Murakami Haruki and the search for self-therapy
Degree GrantorUniversity of Canterbury
Degree NameDoctor of Philosophy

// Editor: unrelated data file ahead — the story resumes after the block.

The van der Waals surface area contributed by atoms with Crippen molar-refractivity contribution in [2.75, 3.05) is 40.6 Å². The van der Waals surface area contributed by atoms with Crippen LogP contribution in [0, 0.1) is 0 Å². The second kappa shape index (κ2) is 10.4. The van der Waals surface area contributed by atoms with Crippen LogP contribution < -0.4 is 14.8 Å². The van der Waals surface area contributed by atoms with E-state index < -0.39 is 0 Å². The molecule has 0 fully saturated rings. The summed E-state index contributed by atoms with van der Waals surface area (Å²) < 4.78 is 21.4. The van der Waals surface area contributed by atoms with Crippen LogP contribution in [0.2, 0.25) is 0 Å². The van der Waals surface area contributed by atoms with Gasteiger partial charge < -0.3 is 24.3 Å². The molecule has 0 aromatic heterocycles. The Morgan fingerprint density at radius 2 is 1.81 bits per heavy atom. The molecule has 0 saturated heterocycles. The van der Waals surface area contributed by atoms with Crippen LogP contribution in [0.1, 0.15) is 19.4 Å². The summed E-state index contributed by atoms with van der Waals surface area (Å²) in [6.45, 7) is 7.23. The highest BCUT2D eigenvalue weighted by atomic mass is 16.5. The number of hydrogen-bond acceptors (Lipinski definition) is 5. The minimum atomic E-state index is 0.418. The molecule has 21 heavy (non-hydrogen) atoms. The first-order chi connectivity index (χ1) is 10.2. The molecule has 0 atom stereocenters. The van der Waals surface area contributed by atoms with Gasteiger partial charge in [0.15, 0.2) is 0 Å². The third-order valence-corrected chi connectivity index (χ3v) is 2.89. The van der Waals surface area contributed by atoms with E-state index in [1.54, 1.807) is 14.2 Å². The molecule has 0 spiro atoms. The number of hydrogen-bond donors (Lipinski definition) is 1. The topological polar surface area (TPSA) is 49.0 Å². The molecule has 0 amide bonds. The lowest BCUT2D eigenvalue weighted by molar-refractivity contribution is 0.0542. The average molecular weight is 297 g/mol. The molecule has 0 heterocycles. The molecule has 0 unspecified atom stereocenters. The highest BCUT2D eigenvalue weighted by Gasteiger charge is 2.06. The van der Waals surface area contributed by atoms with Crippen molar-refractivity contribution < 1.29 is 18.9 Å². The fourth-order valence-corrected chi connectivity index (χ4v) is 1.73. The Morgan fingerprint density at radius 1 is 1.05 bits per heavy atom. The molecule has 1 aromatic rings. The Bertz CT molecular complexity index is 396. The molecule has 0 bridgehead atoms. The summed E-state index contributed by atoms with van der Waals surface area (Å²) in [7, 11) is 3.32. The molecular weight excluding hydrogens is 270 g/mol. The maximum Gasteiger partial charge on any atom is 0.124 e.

This thesis offers a reading of the first eleven novels of popular Japanese novelist Murakami Haruki, as well as a selected number of his short-stories and non-fictional works, as an evolving therapeutic discourse. In short, it is a response to Murakami's own claim to have started writing fiction as a means of self-therapy. Murakami, I will argue, is primarily responding to existential anxieties that have been magnified by conditions of cultural decline in late-capitalist Japan. His resulting therapeutic discourse shares interesting parallels with certain psychoanalytic theories of the twentieth century. Previous psychoanalytic readings of Murakami's work have tended to take either the writings of Carl Jung or Jacques Lacan as their starting point. This thesis will argue, however, that both theoretical frameworks are needed if one is to truly understand where Murakami is coming from. This kind of therapeutic reading might seem to justify those critics who see only the escapist elements in Murakami's fiction and who fault him for failing to engage fully with the important political and social issues of his day. In fact, a therapeutic reading, I will argue, is the best way to see how closely related Murakami's search for self-therapy and his growing search for commitment really are.